# Spearman correlation coefficient

**Topics:**Spearman's rank correlation coefficient, Correlation and dependence, Pearson product-moment correlation coefficient

**Pages:**6 (950 words)

**Published:**May 14, 2014

Coyne and Messina Articles, Part 3 Spearman Coefficient Review

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Coyne and Messina Articles, Part 3 Spearman Coefficient Review The Spearman Correlation Coefficient remains one of the most important nonparametric measures of statistical dependence between two variables. The Spearman Correlation Coefficient facilitates the assessment of two variables using a monotonic function. This representation is only possible if the variables are perfect monotones of each other and if there are no repeated data values. This enables one to obtain a perfect Spearman correlation of either +1 or -1. The Spearman correlation coefficient nonparametric because, a perfect Spearman correlation results when X and Y are related by any monotonic function, can be contrasted with the Pearson correlation, giving a perfect value only when X and Y are related by a linear function. The other reason being, exact sampling distributions can be obtained without requiring knowledge of the joint probability distribution of X and Y (Sheskin, 2003). The Spearman correlation coefficient is based on the assumption that both the predictor and response variables have numeric values, this assumption, however, the Spearman correlation coefficient can be used to analyze variables that are markedly skewed. The Spearman correlation coefficient operates on the null hypothesis that the ranks of one variable does not vary the same with the ranks of the other variable, meaning that, an increase in the ranks of one variable will most likely not produce an increase in the ranks of the other variable (Sheskin, 2003). The Spearman Correlation Coefficient formed the basis of analysis in finding out the Relationship between Patient Satisfaction and Inpatient Admissions across Teaching and Nonteaching Hospitals by Messina and Coyne. The research ‘The relationship between patient satisfaction and inpatient admission across teaching and nonteaching hospital’ was based on two main questions. The first was to determine, the nature of the relationship that existed between patient satisfaction and inpatient admissions in acute care hospitals. The Second one was to establish if the relationship between patient satisfaction and inpatient admissions differ between teaching hospitals and nonteaching hospitals. To answer these questions, the study focused on two variables, which were patient satisfaction and admissions. The study was to provide Heath Executives with information to help them have a better understanding of the relationship between patient satisfaction and admission levels as there was an increase in patient expectations in the health sector. The Spearman coefficient correlation was used to analyze relationships between the independent variable, which was patient satisfaction, which was determined using patients’ satisfaction mean score, and the dependent variable which was admissions, admissions were measured using income (Lee & John 2013). The use of Spearman coefficient correlation enabled the researchers to answer the research questions as they were able to establish that, there exist a positive correlation between patient satisfaction and admission volumes in learning hospitals, whereas, there was a negative correlation between patient satisfaction and admission volumes in non-learning hospitals. The combined learning and non-learning study, a negative, statistically significant, correlation was observed between patient satisfaction and admission volumes. Admission volumes were found to partly affect the financial performance of both learning and non learning hospitals, while patient satisfaction determined the number of people both learning and non-learning hospitals received (Wager, Lee& Glaser. 2013). .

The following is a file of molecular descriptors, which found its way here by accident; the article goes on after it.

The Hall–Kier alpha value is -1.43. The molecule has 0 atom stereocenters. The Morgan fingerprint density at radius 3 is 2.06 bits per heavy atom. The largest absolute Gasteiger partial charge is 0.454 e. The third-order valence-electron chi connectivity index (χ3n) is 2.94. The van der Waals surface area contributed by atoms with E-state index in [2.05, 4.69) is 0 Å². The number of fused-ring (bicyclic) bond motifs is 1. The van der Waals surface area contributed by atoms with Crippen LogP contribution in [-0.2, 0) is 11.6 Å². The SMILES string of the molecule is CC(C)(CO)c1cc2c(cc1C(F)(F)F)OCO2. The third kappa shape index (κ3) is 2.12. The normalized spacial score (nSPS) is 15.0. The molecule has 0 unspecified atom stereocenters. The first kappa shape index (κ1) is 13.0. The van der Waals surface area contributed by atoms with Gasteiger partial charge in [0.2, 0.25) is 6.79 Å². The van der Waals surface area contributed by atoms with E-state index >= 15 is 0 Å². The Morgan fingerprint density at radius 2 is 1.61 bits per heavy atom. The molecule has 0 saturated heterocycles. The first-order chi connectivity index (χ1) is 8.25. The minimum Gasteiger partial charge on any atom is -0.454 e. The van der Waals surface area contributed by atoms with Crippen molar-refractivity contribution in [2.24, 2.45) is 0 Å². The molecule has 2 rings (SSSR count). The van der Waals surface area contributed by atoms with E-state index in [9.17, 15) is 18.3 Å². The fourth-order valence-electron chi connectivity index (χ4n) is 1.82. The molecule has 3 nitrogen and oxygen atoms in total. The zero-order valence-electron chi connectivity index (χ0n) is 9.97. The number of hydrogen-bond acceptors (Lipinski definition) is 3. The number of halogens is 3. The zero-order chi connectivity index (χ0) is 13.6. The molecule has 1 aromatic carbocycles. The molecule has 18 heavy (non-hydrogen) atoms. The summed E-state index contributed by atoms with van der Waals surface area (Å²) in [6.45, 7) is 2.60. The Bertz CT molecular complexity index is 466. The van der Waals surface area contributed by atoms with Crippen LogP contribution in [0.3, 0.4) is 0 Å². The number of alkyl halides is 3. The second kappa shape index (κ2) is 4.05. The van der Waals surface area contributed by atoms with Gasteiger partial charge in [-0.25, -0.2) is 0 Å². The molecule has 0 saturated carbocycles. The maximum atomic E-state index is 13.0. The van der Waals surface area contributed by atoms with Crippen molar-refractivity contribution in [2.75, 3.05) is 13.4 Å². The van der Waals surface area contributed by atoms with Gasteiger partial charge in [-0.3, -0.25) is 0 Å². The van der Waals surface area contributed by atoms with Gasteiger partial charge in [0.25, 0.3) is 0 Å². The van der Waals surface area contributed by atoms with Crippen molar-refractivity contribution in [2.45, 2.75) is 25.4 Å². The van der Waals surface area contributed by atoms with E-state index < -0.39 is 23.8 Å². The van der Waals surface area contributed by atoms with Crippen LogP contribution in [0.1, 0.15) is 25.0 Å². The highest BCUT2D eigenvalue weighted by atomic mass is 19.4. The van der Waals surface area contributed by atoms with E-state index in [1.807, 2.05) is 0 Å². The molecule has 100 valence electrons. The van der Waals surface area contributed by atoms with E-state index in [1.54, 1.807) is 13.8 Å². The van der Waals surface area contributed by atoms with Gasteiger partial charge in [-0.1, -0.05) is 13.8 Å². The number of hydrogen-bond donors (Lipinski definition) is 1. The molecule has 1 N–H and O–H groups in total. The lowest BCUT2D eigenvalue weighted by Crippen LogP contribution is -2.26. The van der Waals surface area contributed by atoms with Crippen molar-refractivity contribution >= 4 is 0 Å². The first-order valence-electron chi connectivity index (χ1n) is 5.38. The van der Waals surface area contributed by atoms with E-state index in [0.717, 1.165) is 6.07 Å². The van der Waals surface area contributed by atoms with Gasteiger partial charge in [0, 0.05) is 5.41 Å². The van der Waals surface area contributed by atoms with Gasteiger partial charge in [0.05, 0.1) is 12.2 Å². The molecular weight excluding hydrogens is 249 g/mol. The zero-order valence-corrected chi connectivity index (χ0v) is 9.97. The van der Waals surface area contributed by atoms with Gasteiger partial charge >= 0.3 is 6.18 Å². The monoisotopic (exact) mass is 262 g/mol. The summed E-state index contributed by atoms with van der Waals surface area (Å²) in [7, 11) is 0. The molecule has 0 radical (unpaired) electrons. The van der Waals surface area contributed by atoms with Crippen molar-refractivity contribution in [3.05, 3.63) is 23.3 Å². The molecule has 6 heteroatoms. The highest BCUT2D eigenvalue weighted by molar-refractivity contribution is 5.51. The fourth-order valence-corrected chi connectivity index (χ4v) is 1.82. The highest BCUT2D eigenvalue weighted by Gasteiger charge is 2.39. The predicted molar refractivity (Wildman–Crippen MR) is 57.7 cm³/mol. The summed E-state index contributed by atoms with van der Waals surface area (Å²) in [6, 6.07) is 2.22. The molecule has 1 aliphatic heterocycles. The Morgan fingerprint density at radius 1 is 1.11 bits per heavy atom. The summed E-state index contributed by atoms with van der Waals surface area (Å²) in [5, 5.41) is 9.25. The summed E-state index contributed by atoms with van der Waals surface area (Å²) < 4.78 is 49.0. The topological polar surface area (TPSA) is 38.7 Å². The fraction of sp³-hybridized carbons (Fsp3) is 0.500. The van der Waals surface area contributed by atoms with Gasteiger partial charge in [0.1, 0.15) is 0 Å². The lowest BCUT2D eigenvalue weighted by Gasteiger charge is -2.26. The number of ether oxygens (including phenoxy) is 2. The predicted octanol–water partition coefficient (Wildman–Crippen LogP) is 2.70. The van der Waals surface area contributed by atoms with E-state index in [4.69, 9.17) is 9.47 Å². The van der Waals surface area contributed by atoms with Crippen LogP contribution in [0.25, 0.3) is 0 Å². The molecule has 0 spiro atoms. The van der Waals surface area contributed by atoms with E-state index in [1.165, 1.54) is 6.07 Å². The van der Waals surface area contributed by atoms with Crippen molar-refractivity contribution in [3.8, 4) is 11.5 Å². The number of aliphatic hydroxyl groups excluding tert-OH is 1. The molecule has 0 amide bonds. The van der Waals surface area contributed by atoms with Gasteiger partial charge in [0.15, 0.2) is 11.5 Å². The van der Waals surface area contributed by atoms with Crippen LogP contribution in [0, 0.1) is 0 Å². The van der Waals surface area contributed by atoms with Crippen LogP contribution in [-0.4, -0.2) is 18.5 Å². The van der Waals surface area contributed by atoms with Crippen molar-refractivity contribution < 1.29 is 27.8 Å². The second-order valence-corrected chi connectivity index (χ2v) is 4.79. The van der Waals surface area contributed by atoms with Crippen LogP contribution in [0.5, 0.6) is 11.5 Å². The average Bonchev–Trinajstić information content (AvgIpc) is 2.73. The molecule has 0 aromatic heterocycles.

The researchers in this study effectively applied the Spearman correlation coefficient in this study as they were dealing with a case with few observations, and so the correlation coefficient...

References: David J.S. (2003). Handbook of Parametric and Nonparametric Statistical Procedures. Florida: CRC Press.

Arpad K, Arpad K & Yulan L.(2008). Computational Intelligence in Medical Informatics. New York: Spinger.

Karen W, Frances Lee & John G. (2013). Health Care Information Systems: A Practical Approach for Health Care Management. New Jersey: John Wiley & Sons.

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